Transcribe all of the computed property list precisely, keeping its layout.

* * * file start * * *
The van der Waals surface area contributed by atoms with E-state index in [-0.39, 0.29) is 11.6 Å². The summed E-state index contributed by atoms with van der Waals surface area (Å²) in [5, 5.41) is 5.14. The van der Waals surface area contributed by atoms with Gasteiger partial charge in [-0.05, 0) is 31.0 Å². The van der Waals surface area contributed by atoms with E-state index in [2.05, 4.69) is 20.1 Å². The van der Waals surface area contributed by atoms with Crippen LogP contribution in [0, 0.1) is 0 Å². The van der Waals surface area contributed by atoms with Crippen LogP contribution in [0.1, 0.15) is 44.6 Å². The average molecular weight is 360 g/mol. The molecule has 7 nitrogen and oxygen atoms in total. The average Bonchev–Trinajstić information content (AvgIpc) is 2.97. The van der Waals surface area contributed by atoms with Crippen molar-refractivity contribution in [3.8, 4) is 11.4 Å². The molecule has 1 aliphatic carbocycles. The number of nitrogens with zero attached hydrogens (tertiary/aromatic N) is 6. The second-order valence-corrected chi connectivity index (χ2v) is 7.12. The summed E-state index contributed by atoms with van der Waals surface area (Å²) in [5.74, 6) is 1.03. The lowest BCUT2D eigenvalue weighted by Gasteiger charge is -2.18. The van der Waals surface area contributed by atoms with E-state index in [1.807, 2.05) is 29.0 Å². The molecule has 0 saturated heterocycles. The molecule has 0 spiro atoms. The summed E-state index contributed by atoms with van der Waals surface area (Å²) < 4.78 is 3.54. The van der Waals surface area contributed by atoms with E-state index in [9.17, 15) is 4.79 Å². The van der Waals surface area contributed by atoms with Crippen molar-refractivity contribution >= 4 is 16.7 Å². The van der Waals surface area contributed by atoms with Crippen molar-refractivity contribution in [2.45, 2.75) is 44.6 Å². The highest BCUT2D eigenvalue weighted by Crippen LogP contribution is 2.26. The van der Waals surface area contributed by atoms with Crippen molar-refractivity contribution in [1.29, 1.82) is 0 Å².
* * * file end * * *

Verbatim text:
The van der Waals surface area contributed by atoms with E-state index in [-0.39, 0.29) is 11.6 Å². The summed E-state index contributed by atoms with van der Waals surface area (Å²) in [5, 5.41) is 5.14. The van der Waals surface area contributed by atoms with Gasteiger partial charge in [-0.05, 0) is 31.0 Å². The van der Waals surface area contributed by atoms with E-state index in [2.05, 4.69) is 20.1 Å². The van der Waals surface area contributed by atoms with Crippen LogP contribution in [0, 0.1) is 0 Å². The van der Waals surface area contributed by atoms with Crippen LogP contribution in [0.1, 0.15) is 44.6 Å². The average molecular weight is 360 g/mol. The molecule has 7 nitrogen and oxygen atoms in total. The average Bonchev–Trinajstić information content (AvgIpc) is 2.97. The van der Waals surface area contributed by atoms with Crippen molar-refractivity contribution in [3.8, 4) is 11.4 Å². The molecule has 1 aliphatic carbocycles. The number of nitrogens with zero attached hydrogens (tertiary/aromatic N) is 6. The second-order valence-corrected chi connectivity index (χ2v) is 7.12. The summed E-state index contributed by atoms with van der Waals surface area (Å²) in [5.74, 6) is 1.03. The lowest BCUT2D eigenvalue weighted by Gasteiger charge is -2.18. The van der Waals surface area contributed by atoms with E-state index in [1.807, 2.05) is 29.0 Å². The molecule has 0 saturated heterocycles. The molecule has 0 spiro atoms. The summed E-state index contributed by atoms with van der Waals surface area (Å²) < 4.78 is 3.54. The van der Waals surface area contributed by atoms with E-state index in [9.17, 15) is 4.79 Å². The van der Waals surface area contributed by atoms with Crippen molar-refractivity contribution >= 4 is 16.7 Å². The van der Waals surface area contributed by atoms with Crippen molar-refractivity contribution in [2.45, 2.75) is 44.6 Å². The highest BCUT2D eigenvalue weighted by Crippen LogP contribution is 2.26. The van der Waals surface area contributed by atoms with Crippen molar-refractivity contribution in [1.29, 1.82) is 0 Å².